How much does the U.S. government owe? The number that is subject to the recurrent debt-ceiling wrangling includes intra-government debts that the Treasury is imputed to owe to other Federal government operations. For example, Social Security taxes have historically exceeded benefits paid out. The surplus was used to pay for other government programs, and the Social Security Trust Fund was credited with corresponding holdings of U.S. Treasury securities representing the accumulated value of those surpluses. Many of us think of this as an I.O.U. that the government issued to itself. Economists usually subtract those intra-government debts when talking about the size of the federal debt, relying instead on the Treasury’s measure of debt held by the public. Although many of us have made use of the latter numbers in academic research, policy analysis, and lectures to our students, those data are also getting less reliable in recent years.
Here for example is a graph of the official numbers for U.S. debt held by the public at a monthly frequency. It has the rather astonishing implication that the U.S. Treasury issued over half a trillion dollars in net new debt to the public in the month of November 2015 alone.
Recent theories that claim that quantities of government debt held by the public may matter for interest rates– for example, the entire theoretical underpinning of the large-scale asset purchases conducted by central banks around the world over the last decade– would have quite a challenge explaining how such a volume of new debt could be absorbed by private buyers with nary a ripple in bond markets. Who bought a half-trillion dollars’ worth of new Treasury securities within the space of a few weeks?
Digging a little deeper into these numbers, we find from Table 6 in the November 2015 Monthly Statement of the Public Debt that the Civil Service Retirement and Disability Fund increased its holdings of Treasury securities by $139 billion that month– a 19% increase. This is a defined-benefit retirement program that Federal employees pay into, which, like Social Security, has so far had an inflow of funds greater than payments, with the surplus used to invest in Treasury securities. Federal employees also have the option of investing their own money in a Thrift Savings Plan, similar to a 401(K). The holdings of the Thrift Savings Plan in Treasury securities jumped up $207 billion in November 2015.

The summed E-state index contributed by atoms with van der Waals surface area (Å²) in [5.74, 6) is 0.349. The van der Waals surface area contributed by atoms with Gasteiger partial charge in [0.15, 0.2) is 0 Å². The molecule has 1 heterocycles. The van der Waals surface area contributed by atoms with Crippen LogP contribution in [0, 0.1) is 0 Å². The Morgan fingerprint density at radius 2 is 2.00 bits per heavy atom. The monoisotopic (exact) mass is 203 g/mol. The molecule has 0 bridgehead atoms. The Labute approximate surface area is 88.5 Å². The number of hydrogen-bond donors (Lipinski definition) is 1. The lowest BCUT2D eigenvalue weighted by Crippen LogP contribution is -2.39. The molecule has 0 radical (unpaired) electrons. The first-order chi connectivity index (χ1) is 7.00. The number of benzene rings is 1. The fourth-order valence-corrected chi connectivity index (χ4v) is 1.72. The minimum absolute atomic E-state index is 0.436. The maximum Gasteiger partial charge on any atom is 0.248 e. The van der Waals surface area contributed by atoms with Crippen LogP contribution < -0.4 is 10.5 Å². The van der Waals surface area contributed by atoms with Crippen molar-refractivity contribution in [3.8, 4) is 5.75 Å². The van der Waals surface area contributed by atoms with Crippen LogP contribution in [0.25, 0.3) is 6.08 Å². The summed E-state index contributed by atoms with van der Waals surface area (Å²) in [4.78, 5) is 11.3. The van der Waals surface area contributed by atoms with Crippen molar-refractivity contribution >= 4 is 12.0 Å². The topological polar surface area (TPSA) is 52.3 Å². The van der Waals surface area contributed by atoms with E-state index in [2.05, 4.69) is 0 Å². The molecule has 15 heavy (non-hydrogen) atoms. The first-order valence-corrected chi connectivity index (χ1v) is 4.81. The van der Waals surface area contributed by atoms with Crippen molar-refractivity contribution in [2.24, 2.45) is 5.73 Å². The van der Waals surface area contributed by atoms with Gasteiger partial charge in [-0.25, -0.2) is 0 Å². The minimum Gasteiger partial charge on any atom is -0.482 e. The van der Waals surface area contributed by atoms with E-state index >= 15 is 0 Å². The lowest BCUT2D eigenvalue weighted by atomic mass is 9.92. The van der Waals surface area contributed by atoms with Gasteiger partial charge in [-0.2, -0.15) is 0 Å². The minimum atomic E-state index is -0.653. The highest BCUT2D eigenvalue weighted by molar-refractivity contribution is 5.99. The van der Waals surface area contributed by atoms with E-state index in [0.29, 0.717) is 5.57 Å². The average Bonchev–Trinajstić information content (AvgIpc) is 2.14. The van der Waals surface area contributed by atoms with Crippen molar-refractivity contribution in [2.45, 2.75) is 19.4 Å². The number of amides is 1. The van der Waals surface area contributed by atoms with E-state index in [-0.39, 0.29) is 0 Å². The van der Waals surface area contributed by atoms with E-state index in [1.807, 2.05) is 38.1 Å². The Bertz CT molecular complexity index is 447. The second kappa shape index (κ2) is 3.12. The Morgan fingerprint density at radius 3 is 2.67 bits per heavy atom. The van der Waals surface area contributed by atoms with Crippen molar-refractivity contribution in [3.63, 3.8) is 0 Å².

The explanation for this lies in the extraordinary measures that the Treasury has come to rely on when Congress does not authorize an increase in the debt ceiling, as was the case in the fall of 2015 and as we are facing again now. When Congress has called for spending in excess of tax receipts (as it did in both instances), of course something has to give whether or not Congress has separately authorized additional borrowing. The Civil Service Retirement Fund and Thrift Savings Fund are two of the main cookies in the jar that the Treasury has relied on to square the circle. Specifically, during a “debt issuance suspension period,” the Treasury temporarily suspends reinvestments of these funds in new Treasury securities. Here’s the description on page 16 of the Civil Service Retirement Fund’s 2015 annual report of what this meant:
instead the amount suspended, $140.6 billion for the CSRDF, was recorded in Fund Balance with Treasury instead of Investments in Government Securities,
which I interpret as replacing Treasury debt with more I.O.U.’s, as a way to artificially reduce the volume of officially acknowledged Treasury debt. Of course CRSDF was perfectly willing to “buy” $140 B in new securities once the shenanigans were lifted when the debt ceiling was eased in November, namely converting the Fund Balance back into regular Treasury obligations.
I draw two lessons from all this. First, users of the recent federal debt data need to be very careful– off-balance-sheet asterisks are more important than ever. To update Everett Dirksen, a hundred billion here and a hundred billion there, and pretty soon you’re talking real money.
Second, the peculiar U.S. political theater, in which our elected representatives pretend that the decision of how much to borrow can be separated from the decision of how much to tax and spend, are making the U.S. look more like a third-world country every day.